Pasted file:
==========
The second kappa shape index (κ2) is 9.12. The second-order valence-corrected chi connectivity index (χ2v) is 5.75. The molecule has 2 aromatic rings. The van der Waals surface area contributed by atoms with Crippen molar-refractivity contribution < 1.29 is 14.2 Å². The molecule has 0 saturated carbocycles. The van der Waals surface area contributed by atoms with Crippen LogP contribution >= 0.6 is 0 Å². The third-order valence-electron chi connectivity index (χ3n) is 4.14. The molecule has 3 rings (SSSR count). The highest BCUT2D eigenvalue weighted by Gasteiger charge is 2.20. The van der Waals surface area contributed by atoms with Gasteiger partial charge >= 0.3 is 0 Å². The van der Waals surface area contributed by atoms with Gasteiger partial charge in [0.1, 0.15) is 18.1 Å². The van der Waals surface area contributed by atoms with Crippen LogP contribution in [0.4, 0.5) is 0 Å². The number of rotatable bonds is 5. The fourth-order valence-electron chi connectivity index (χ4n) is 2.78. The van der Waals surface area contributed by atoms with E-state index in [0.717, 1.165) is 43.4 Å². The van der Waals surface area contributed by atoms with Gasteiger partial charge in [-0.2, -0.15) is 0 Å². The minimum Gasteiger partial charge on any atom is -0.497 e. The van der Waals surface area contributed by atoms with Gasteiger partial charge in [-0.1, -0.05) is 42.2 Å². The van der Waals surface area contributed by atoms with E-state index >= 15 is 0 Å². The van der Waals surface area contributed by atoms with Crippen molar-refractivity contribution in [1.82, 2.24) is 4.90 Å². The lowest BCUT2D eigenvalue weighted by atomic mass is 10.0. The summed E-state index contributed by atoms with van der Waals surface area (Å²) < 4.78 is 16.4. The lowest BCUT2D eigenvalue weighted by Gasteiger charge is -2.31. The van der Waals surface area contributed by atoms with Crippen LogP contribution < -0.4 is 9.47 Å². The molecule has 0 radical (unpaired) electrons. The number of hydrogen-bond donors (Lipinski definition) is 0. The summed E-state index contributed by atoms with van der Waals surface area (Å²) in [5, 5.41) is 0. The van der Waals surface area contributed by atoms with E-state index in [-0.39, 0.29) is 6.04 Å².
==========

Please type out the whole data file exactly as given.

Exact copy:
The second kappa shape index (κ2) is 9.12. The second-order valence-corrected chi connectivity index (χ2v) is 5.75. The molecule has 2 aromatic rings. The van der Waals surface area contributed by atoms with Crippen molar-refractivity contribution < 1.29 is 14.2 Å². The molecule has 0 saturated carbocycles. The van der Waals surface area contributed by atoms with Crippen LogP contribution >= 0.6 is 0 Å². The third-order valence-electron chi connectivity index (χ3n) is 4.14. The molecule has 3 rings (SSSR count). The highest BCUT2D eigenvalue weighted by Gasteiger charge is 2.20. The van der Waals surface area contributed by atoms with Gasteiger partial charge >= 0.3 is 0 Å². The van der Waals surface area contributed by atoms with Gasteiger partial charge in [0.1, 0.15) is 18.1 Å². The van der Waals surface area contributed by atoms with Crippen LogP contribution in [0.4, 0.5) is 0 Å². The number of rotatable bonds is 5. The fourth-order valence-electron chi connectivity index (χ4n) is 2.78. The van der Waals surface area contributed by atoms with E-state index in [0.717, 1.165) is 43.4 Å². The van der Waals surface area contributed by atoms with Gasteiger partial charge in [-0.2, -0.15) is 0 Å². The minimum Gasteiger partial charge on any atom is -0.497 e. The van der Waals surface area contributed by atoms with Gasteiger partial charge in [-0.1, -0.05) is 42.2 Å². The van der Waals surface area contributed by atoms with E-state index >= 15 is 0 Å². The van der Waals surface area contributed by atoms with Crippen molar-refractivity contribution in [1.82, 2.24) is 4.90 Å². The lowest BCUT2D eigenvalue weighted by atomic mass is 10.0. The summed E-state index contributed by atoms with van der Waals surface area (Å²) < 4.78 is 16.4. The lowest BCUT2D eigenvalue weighted by Gasteiger charge is -2.31. The van der Waals surface area contributed by atoms with Crippen LogP contribution < -0.4 is 9.47 Å². The molecule has 0 radical (unpaired) electrons. The number of hydrogen-bond donors (Lipinski definition) is 0. The summed E-state index contributed by atoms with van der Waals surface area (Å²) in [5, 5.41) is 0. The van der Waals surface area contributed by atoms with E-state index in [-0.39, 0.29) is 6.04 Å².